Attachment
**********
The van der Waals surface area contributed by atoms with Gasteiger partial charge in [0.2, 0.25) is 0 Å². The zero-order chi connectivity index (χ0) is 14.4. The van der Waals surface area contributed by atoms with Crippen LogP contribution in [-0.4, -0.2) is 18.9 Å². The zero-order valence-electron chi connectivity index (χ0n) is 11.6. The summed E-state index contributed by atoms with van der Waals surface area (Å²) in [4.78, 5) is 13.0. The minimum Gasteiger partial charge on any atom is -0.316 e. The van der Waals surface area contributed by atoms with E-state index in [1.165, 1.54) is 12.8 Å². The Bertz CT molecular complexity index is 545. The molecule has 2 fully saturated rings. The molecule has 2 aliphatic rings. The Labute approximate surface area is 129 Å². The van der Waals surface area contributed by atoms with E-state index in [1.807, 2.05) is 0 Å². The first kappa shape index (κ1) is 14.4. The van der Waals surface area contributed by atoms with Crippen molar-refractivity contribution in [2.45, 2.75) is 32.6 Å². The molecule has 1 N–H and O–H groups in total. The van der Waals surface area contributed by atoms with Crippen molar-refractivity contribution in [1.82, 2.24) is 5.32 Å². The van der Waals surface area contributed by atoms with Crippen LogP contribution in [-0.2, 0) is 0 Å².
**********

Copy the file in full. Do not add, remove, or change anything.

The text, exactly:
The van der Waals surface area contributed by atoms with Gasteiger partial charge in [0.2, 0.25) is 0 Å². The zero-order chi connectivity index (χ0) is 14.4. The van der Waals surface area contributed by atoms with Crippen LogP contribution in [-0.4, -0.2) is 18.9 Å². The zero-order valence-electron chi connectivity index (χ0n) is 11.6. The summed E-state index contributed by atoms with van der Waals surface area (Å²) in [4.78, 5) is 13.0. The minimum Gasteiger partial charge on any atom is -0.316 e. The van der Waals surface area contributed by atoms with E-state index in [1.165, 1.54) is 12.8 Å². The Bertz CT molecular complexity index is 545. The molecule has 2 fully saturated rings. The molecule has 2 aliphatic rings. The Labute approximate surface area is 129 Å². The van der Waals surface area contributed by atoms with E-state index in [1.807, 2.05) is 0 Å². The first kappa shape index (κ1) is 14.4. The van der Waals surface area contributed by atoms with Crippen molar-refractivity contribution in [2.45, 2.75) is 32.6 Å². The molecule has 1 N–H and O–H groups in total. The van der Waals surface area contributed by atoms with Crippen molar-refractivity contribution in [1.82, 2.24) is 5.32 Å². The van der Waals surface area contributed by atoms with Crippen LogP contribution in [-0.2, 0) is 0 Å².